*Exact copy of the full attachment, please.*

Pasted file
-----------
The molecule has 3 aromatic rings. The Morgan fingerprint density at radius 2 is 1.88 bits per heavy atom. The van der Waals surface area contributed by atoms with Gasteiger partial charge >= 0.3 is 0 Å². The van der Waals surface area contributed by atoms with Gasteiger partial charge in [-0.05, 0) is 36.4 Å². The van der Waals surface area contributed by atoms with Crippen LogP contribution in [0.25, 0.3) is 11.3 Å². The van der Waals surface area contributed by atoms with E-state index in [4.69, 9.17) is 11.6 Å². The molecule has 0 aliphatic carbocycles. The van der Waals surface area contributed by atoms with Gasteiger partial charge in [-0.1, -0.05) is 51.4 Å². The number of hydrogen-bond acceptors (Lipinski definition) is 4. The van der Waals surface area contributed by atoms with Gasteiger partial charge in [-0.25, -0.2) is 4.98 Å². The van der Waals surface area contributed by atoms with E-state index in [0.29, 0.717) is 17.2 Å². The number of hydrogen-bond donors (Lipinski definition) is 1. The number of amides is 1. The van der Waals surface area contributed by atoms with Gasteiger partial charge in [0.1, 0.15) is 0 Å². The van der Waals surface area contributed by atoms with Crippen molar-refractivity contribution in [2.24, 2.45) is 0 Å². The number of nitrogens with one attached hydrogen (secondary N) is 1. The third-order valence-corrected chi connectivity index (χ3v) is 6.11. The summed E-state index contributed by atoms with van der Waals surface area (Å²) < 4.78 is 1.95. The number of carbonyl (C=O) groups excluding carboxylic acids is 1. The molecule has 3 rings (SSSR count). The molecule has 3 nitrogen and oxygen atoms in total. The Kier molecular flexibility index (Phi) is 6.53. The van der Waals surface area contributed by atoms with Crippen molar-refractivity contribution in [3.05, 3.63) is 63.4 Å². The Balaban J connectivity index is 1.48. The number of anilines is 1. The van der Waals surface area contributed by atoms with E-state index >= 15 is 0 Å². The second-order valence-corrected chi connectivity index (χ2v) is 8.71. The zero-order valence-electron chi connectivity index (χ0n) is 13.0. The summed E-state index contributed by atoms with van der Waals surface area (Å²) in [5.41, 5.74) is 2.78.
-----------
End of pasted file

The molecule has 3 aromatic rings. The Morgan fingerprint density at radius 2 is 1.88 bits per heavy atom. The van der Waals surface area contributed by atoms with Gasteiger partial charge >= 0.3 is 0 Å². The van der Waals surface area contributed by atoms with Gasteiger partial charge in [-0.05, 0) is 36.4 Å². The van der Waals surface area contributed by atoms with Crippen LogP contribution in [0.25, 0.3) is 11.3 Å². The van der Waals surface area contributed by atoms with E-state index in [4.69, 9.17) is 11.6 Å². The molecule has 0 aliphatic carbocycles. The van der Waals surface area contributed by atoms with Gasteiger partial charge in [-0.1, -0.05) is 51.4 Å². The number of hydrogen-bond acceptors (Lipinski definition) is 4. The van der Waals surface area contributed by atoms with Gasteiger partial charge in [-0.25, -0.2) is 4.98 Å². The van der Waals surface area contributed by atoms with E-state index in [0.29, 0.717) is 17.2 Å². The number of hydrogen-bond donors (Lipinski definition) is 1. The number of amides is 1. The van der Waals surface area contributed by atoms with Gasteiger partial charge in [0.1, 0.15) is 0 Å². The van der Waals surface area contributed by atoms with Crippen molar-refractivity contribution in [2.24, 2.45) is 0 Å². The number of nitrogens with one attached hydrogen (secondary N) is 1. The third-order valence-corrected chi connectivity index (χ3v) is 6.11. The summed E-state index contributed by atoms with van der Waals surface area (Å²) < 4.78 is 1.95. The number of carbonyl (C=O) groups excluding carboxylic acids is 1. The molecule has 3 rings (SSSR count). The molecule has 3 nitrogen and oxygen atoms in total. The Kier molecular flexibility index (Phi) is 6.53. The van der Waals surface area contributed by atoms with Crippen molar-refractivity contribution in [3.05, 3.63) is 63.4 Å². The Balaban J connectivity index is 1.48. The number of anilines is 1. The van der Waals surface area contributed by atoms with E-state index >= 15 is 0 Å². The second-order valence-corrected chi connectivity index (χ2v) is 8.71. The zero-order valence-electron chi connectivity index (χ0n) is 13.0. The summed E-state index contributed by atoms with van der Waals surface area (Å²) in [5.41, 5.74) is 2.78.